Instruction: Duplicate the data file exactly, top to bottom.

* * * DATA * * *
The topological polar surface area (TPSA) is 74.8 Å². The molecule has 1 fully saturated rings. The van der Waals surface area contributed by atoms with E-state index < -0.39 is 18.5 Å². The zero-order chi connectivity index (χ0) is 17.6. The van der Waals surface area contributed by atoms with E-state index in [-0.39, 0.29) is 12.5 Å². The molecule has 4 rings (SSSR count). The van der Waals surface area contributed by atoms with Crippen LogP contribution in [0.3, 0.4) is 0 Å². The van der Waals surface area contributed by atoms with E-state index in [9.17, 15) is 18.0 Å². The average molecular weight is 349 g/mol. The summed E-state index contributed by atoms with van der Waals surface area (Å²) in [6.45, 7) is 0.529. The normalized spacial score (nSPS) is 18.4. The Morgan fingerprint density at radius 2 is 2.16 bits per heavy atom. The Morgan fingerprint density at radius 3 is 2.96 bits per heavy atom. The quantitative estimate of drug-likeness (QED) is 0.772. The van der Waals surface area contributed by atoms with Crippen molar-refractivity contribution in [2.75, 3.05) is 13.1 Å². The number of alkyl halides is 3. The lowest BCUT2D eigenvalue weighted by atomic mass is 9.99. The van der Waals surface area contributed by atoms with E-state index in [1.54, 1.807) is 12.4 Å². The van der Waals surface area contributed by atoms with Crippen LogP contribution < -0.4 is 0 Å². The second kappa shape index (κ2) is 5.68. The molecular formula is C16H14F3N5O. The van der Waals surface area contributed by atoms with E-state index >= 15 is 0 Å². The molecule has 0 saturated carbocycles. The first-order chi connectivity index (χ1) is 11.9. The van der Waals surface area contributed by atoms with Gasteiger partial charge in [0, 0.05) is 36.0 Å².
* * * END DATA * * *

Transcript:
The topological polar surface area (TPSA) is 74.8 Å². The molecule has 1 fully saturated rings. The van der Waals surface area contributed by atoms with E-state index < -0.39 is 18.5 Å². The zero-order chi connectivity index (χ0) is 17.6. The van der Waals surface area contributed by atoms with E-state index in [-0.39, 0.29) is 12.5 Å². The molecule has 4 rings (SSSR count). The van der Waals surface area contributed by atoms with Crippen LogP contribution in [0.3, 0.4) is 0 Å². The van der Waals surface area contributed by atoms with E-state index in [9.17, 15) is 18.0 Å². The average molecular weight is 349 g/mol. The summed E-state index contributed by atoms with van der Waals surface area (Å²) in [6.45, 7) is 0.529. The normalized spacial score (nSPS) is 18.4. The Morgan fingerprint density at radius 2 is 2.16 bits per heavy atom. The Morgan fingerprint density at radius 3 is 2.96 bits per heavy atom. The quantitative estimate of drug-likeness (QED) is 0.772. The van der Waals surface area contributed by atoms with Crippen molar-refractivity contribution in [2.75, 3.05) is 13.1 Å². The number of alkyl halides is 3. The lowest BCUT2D eigenvalue weighted by atomic mass is 9.99. The van der Waals surface area contributed by atoms with E-state index in [1.54, 1.807) is 12.4 Å². The van der Waals surface area contributed by atoms with Crippen LogP contribution < -0.4 is 0 Å². The second kappa shape index (κ2) is 5.68. The molecular formula is C16H14F3N5O. The van der Waals surface area contributed by atoms with E-state index >= 15 is 0 Å². The molecule has 0 saturated carbocycles. The first-order chi connectivity index (χ1) is 11.9. The van der Waals surface area contributed by atoms with Gasteiger partial charge in [0, 0.05) is 36.0 Å².